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Around the World: Lord Howe Island, Australia
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When you travel to Australia's Lord Howe Island, the adventure begins when you board your flight in Sydney (there's also service from Brisbane on the weekends and seasonal service from Port Macquarie). As the engines roar and the turboprop plane heads out over the Pacific for the two-hour journey, you may feel like you're headed back in time. And, in some ways, you are. The remains of an ancient volcanic caldera wrap around a lagoon, with the world's southernmost coral reef offshore.
Much of this six-square-mile island with 11 beaches is practically untouched by civilization, attributes that helped it earn a spot on UNESCO's list of World Heritage sites. While it was briefly of interest to whalers at the beginning of the 19th century and its kentia palms later became popular, with seedlings shipped around the world, the island has been an overlooked speck in the ocean for much of its history. After World War II, travelers began to discover this tropical paradise. By 1981, most of the island and its surrounding waters became protected as part of a national park. A limit of no more than 400 visitors on the island at any one time reflects how serious the Australian government is about safeguarding the flora and fauna found only here.
As you begin your descent to Lord Howe Island, the foreboding peaks look like they could be from a real-life version of Skull Island from "King Kong." On Lord Howe, however, no one has to make any sacrifices. The island has luxury lodges, inviting restaurants, and all the comforts one could hope for after a day or hiking or snorkeling.
What to Do
You are not traveling to Lord Howe Island for its museums or shopping, and there aren't many historic sites to speak of. This is a destination that is, instead, about simple pleasures and breathtaking views. It's easy to explore the compact island on a bike ride. A well-maintained road runs most of the length of the island and you can pedal through the small community of homes that are spread out among woods and beneath kentia palms. Along the way, you'll pass horses and cows lazing in grassy meadows that pop up between the woods. Thanks to decades of being a protected park, if you clap your hands here, the flightless woodhen birds are more likely to come out of the brush to see what the fuss is about rather than scurry away.
The island's main street has a cluster of shops and cafés, while the tiny Lord Howe Island Museum has artifacts and exhibits on the lives of the early settlers and a separate room on the island's geology and wildlife.
Lord Howe's highest point is Mount Gower, rising to 2,871 feet. If you're ambitious, it's possible to hike to its summit but it's a full-day commitment and you'll need to make the trek with a certified guide. If that's more than you're up for, an easier alternative is a two-hour hike along the wooded ridge that runs along the northern tip of the island, with views of peaks to the south. You will encounter many more red-tailed tropicbirds and black, raven-like currawongs than people along the way.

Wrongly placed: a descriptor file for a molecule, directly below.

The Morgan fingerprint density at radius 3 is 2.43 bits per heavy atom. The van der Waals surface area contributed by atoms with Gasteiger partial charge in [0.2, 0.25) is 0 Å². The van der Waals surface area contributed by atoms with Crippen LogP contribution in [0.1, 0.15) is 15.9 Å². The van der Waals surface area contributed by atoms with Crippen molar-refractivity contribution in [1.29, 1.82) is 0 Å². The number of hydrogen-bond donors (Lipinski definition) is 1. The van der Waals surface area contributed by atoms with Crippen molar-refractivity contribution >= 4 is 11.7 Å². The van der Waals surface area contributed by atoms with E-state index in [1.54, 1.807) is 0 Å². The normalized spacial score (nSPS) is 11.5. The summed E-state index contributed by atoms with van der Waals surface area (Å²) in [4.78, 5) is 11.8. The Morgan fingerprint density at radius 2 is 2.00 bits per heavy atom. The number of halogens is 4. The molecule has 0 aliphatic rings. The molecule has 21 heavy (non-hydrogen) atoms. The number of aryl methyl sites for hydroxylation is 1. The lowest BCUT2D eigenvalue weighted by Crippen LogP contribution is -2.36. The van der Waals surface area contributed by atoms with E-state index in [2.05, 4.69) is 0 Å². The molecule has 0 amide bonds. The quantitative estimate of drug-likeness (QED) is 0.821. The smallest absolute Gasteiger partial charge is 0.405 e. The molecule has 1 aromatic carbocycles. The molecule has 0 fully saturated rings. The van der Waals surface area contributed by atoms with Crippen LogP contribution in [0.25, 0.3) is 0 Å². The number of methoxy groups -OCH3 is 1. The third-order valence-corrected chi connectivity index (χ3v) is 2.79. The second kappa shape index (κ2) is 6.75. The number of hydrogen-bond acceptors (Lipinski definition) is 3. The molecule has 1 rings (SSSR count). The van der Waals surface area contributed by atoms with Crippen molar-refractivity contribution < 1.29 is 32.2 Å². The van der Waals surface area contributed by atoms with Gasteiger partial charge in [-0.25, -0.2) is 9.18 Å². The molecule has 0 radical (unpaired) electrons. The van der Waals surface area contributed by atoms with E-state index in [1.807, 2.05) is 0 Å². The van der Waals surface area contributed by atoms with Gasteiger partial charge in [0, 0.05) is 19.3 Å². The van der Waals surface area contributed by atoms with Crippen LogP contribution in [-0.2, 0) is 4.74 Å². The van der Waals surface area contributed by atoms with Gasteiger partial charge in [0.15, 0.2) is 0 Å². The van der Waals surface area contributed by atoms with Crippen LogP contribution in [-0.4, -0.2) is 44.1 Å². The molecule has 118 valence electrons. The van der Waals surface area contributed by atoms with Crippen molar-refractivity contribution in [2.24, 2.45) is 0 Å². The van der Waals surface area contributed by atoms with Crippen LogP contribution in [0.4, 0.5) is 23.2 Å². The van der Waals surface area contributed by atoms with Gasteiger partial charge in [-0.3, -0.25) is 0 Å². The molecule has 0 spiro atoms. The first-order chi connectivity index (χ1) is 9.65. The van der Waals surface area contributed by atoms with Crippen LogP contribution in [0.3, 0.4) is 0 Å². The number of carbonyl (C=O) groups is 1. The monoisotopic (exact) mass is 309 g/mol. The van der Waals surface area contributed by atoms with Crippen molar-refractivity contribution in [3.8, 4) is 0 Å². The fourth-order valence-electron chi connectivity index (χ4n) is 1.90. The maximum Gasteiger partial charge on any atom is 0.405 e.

Glass-bottom boat tours are a popular way to see the reef near the island, but snorkeling it is also a must. Some 490 species of fish and 80 different types of coral can be found on the reef.
Many bird-watching excursions circle Ball's Pyramid, the world's tallest sea stack and also home to its rarest insect. The Lord Howe Island stick insect was long thought to be extinct and its rediscovery here in 2001 was a rare bright moment for naturalists concerned with biological diversity.
Where to Stay
The nine-suite Capella Lodge, one of National Geographic's Unique Lodges of the World, is the most luxurious option. You won't even have to leave the property to take in the beauty of the island, whether it's watching the sunset with Mount Gower and Mount Lidgbird right outside your window, or observing the petrels circle in the sky above the hotel's deck. There are also a number of self-contained apartments available for rent.
Where to Eat
The Anchorage Restaurant, near Lagoon Beach, is a popular gathering spot from breakfast till late in the evening. Executive Chef David Chlumsky's menu focuses on Australian dishes using locally grown produce and fish straight from the sea. An on-site bakery prepares breads, pastries, and pies. The Coral Café, attached to the Lord Howe Island Museum, is another restaurant open from breakfast to dinner and serves afternoon tea as well. The menu is limited, with only four or five entrees and one dessert daily to choose from at dinner, but the dishes are reliably delicious.
John Newton is a Chase News contributor. His work has appeared in AFAR, Condé Nast Traveler, and Travel+Leisure, among other media outlets.